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Infinite Cat Project Archives for November 2-6, 2015.

Mewsings: November 2, 2015 - "With the qualities of cleanliness, affection, patience, dignity, and courage that cats have, how many of us, I ask you, would be capable of becoming cats?" - Fernand Mery

king of the cat mountain

Gratuitous Kute Kittiness: King of the feline mountain.

Cat Mewvie: A sticky situation.

bird scissors comic

Today's Kitty Komic

pumpkin kittens

Feline Art: John Weguelin's "Egyptian Cat" (1886).

Scrapper the cat

Woman goes the extra mile to save lost cat.
by Steve Maugeri

Mount Vernon, IL (WFIE) -

An Illinois woman will make a trip to Florida in a few weeks to return a stray cat to its owners.
Scrapper was with his family in Pittsburgh in May when he suddenly ran off and got separated from his family.

The cat clawed his way through four states until he was put in a shelter in Mount Vernon, where he was in desperate need of someone to bail him out. Mona Warrick volunteered.

"I got on Facebook, and I saw a post, and a woman has a shelter in Mount Vernon Illinois, and it had this cat, with the tag, and had the name of his owners in Florida, and he was in a kill shelter,” said Mona Warrick.

After enough digging, she got in contact with the owner's neighbors, who relayed the message over to them.

"He called me on Monday and said ‘do you have my cat?’ And I said ‘no but I know where he is.’ And he said ‘can you go get him for me?’ And I said ‘I'd be glad to,’” said Warrick.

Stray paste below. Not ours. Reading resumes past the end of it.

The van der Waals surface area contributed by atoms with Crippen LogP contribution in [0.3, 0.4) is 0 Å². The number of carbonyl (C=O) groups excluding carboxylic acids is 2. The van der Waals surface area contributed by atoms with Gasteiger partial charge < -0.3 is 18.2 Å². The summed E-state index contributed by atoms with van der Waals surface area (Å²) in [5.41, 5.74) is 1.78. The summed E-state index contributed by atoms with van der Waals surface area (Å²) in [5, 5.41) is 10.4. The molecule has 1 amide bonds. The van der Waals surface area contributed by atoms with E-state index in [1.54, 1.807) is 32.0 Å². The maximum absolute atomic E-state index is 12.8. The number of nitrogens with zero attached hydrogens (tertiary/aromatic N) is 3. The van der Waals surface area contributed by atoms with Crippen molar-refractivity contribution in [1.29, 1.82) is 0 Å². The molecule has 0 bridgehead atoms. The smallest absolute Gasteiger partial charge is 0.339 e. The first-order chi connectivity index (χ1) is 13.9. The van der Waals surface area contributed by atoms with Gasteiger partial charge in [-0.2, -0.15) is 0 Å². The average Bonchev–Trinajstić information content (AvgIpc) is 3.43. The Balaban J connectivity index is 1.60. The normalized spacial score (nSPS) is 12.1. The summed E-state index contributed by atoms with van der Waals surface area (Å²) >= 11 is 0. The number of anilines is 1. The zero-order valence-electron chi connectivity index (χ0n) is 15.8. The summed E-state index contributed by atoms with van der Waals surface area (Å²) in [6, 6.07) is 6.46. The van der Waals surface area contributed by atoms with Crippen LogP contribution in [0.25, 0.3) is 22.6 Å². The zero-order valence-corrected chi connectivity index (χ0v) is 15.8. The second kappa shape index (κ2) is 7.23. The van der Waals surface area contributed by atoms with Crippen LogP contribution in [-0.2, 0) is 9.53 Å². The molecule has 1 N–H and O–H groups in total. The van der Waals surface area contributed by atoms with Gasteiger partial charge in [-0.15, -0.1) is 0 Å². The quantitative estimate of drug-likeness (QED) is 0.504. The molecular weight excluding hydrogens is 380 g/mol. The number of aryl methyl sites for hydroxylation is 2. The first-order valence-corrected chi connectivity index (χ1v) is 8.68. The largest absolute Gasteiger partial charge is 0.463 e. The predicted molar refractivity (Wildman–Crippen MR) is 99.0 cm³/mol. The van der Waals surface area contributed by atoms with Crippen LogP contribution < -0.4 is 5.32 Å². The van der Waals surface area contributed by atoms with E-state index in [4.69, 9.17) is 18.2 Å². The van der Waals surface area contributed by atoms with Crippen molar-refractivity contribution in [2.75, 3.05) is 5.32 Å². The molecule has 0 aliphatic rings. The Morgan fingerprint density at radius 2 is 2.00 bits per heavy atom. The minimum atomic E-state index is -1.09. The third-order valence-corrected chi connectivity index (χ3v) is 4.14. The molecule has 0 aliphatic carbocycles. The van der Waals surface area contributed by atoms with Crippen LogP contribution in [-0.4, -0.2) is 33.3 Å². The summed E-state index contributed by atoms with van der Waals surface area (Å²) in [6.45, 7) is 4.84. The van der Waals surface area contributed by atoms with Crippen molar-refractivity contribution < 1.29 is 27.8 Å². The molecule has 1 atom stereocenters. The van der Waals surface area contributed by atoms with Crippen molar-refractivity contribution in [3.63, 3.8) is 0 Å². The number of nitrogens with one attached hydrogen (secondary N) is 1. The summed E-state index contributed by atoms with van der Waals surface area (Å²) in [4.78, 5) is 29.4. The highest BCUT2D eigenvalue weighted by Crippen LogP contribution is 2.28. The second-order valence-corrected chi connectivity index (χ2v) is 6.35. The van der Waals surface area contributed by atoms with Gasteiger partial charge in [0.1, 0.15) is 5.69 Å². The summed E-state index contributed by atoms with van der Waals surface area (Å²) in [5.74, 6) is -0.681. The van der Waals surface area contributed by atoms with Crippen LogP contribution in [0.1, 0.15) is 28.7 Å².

She was just in time.

“The day he was scheduled to be euthanized, that's when I picked him up,” said Warrick.
She spent $100 of her own money just to set him free.

In return, Scrappers family paid for a flight to Florida so Mona could take him back home. She will fly out to Florida with Scrapper by her side on November 17.

Though her time was short with Scrapper, she says she views him as family, and says she will definitely make another trip to pay him a visit.

Mewsings: November 3, 2015 - "Cats can work out mathematically the exact place to sit that will cause most inconvenience."- Pam Brown

cat with blanket in its mouth

Gratuitous Kittiness: DEcorative cats.

Cat Mewvie: Big cat football.

cat at the bar

Today's Kitty Komic

Rocky, by Tracy Butler

Feline Art: Akiyama Iwao.

Mewsings: November 4, 2015 - "It is in the nature of cats to do a certain amount of unescorted roaming." -   Adlai Stevenson

fluffy cat on post

Gratuitous Kittiness: The oppostie of a pain-in-the-neck.

Cat Mewvie: This is why plastic bags should never be banned.